Category: Eastern Europe

May 14 2018

Mani: Travels in the Southern Peleponnese by Patrick Leigh Fermor

Mani grew in the telling. Patrick Leigh Fermor meant it “to be a single chapter among many, each of them describing the stages and halts, the encounters, the background and the conclusions of a leisurely journey … through continental Greece and the islands.” He undertook the journey, “to pull together the strands of many previous …

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May 12 2018

The House of Government by Yuri Slezkine — Halftime Report

One of the unexpected pleasures of The House of Government is Yuri Slezkine’s occasional playful way with words. Given the subject matter, and particularly given Slezkine’s argument that Bolshevism can best be understood as a millennarian sect that gained control of the state, a reader would be forgiven for thinking that his prose would range …

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Permanent link to this article: http://www.thefrumiousconsortium.net/2018/05/12/the-house-of-government-by-yuri-slezkine-halftime-report/

Feb 13 2018

The House of Government by Yuri Slezkine

When it was built, the House of Government — maybe better known in English as the House on the Embankment thanks to the book by Yuri Trefonov — was the largest residential building in Europe. With The House of Government, Yuri Slezkine gives the building, its people and its first era an equally enormous treatment. The main …

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Permanent link to this article: http://www.thefrumiousconsortium.net/2018/02/13/the-house-of-government-by-yuri-slezkine/

Jan 22 2018

The Cyclist Who Went Out in the Cold by Tim Moore

Tim Moore is a British travel writer, and two of his previous books involved long-distance stunt bicycle rides. One of them was a more or less straightforward ride along a route taken by the Tour de France. Fair enough, who has taken a bike tour and not wondered what it would be like to attempt …

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Permanent link to this article: http://www.thefrumiousconsortium.net/2018/01/22/the-cyclist-who-went-out-in-the-cold-by-tim-moore/

Dec 25 2017

Season’s Greetings

A little light reading.

Permanent link to this article: http://www.thefrumiousconsortium.net/2017/12/25/seasons-greetings/

Dec 07 2017

Conversations with Stalin by Milovan Djilas

Listening in on Conversations with Stalin involves stepping back into numerous vanished worlds: one in which Communists were imprisoned by kings’ secret police forces; where Communism is new and for large numbers of people a source of hope; where the inner workings of the Soviet Union are largely unknown; where Yugoslavia exists as both a …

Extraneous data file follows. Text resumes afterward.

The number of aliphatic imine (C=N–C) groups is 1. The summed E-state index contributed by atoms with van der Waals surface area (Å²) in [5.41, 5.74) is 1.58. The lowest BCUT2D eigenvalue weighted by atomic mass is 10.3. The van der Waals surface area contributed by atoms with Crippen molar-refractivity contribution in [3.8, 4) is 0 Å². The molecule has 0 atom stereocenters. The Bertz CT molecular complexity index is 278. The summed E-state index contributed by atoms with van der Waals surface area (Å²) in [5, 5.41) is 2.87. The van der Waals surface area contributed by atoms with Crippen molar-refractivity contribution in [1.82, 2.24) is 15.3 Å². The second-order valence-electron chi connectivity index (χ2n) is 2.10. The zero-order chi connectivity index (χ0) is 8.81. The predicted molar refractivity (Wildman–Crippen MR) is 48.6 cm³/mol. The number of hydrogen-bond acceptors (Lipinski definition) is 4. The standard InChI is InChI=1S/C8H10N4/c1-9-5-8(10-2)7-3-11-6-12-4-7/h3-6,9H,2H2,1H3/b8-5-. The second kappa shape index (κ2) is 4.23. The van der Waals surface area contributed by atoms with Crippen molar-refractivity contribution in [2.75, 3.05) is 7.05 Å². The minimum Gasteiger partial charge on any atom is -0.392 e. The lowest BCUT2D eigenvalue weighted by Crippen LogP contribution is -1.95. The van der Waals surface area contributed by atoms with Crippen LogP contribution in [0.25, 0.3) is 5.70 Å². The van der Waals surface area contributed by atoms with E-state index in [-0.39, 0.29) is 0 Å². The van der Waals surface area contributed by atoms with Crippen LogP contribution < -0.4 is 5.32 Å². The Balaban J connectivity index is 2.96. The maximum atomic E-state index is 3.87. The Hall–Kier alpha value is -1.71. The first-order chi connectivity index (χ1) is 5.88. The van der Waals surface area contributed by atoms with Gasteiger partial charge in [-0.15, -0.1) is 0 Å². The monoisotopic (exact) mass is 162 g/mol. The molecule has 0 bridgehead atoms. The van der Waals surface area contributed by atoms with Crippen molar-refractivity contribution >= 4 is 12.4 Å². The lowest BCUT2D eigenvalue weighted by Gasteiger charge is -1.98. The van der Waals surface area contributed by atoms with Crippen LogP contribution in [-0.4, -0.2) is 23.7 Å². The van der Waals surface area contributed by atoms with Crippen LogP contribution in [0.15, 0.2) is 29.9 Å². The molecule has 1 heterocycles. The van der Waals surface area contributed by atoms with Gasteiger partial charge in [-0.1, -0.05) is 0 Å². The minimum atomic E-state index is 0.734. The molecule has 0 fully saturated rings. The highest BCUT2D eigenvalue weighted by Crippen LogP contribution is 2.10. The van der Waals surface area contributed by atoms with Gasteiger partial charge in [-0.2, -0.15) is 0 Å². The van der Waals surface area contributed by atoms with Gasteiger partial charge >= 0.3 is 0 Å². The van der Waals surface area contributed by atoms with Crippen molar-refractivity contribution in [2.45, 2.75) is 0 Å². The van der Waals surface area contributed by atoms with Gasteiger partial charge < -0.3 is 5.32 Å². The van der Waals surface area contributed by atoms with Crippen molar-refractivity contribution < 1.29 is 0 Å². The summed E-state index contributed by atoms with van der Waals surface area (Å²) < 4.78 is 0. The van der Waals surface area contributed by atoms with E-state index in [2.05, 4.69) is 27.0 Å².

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Permanent link to this article: http://www.thefrumiousconsortium.net/2017/12/07/conversations-with-stalin-by-milovan-djilas/

Dec 06 2017

Premature Evaluation: Life and Fate by Vasily Grossman

I first came to Vasily Grossman via excerpts in Ivan’s War, Catherine Merridale‘s amazing book about how ordinary Soviet soldiers experienced the Second World War. That prompted me to pick up A Writer at War, dispatches and stories that he wrote while working as a journalist near the front. I thought it was one of …

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Permanent link to this article: http://www.thefrumiousconsortium.net/2017/12/06/premature-evaluation-life-and-fate-by-vasily-grossman/

Oct 22 2017

Sonnets from the Crimea by Adam Mickiewicz

When Tsar the Polish poet southward sent For stirring trouble and renewed dissent He took his pen — described the lands he crossed The steppes so vast, the palaces long lost Exiles who before Adam M. had gone And Muslims who so well had served their Khan Crimean shores, the mounts above them ranged The …

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Permanent link to this article: http://www.thefrumiousconsortium.net/2017/10/22/sonnets-from-the-crimea-by-adam-mickiewicz/

Oct 16 2017

The Gates of Europe by Serhii Plokhy

The first argument of The Gates of Europe is its existence: a history of Ukrainians as a people, a nation separate from others; a history of the Ukrainian lands that is not a subset of another history, whether that other history is Russian or (less probably) Polish. In his very first sentence, Plokhy cites the …

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Sep 27 2017

Pirate Utopia by Bruce Sterling

The collapse of the European empires at the end of World War I produced considerable political strangeness. Béla Kun. The Czech Legion in Siberia. The Bavarian Soviet Republic. Baron Ungern. Flights of fancy, seizures of power, and some powerfully fancy seizures. In Pirate Utopia, Bruce Sterling sails off to another corner of collapsing empires rubbing …

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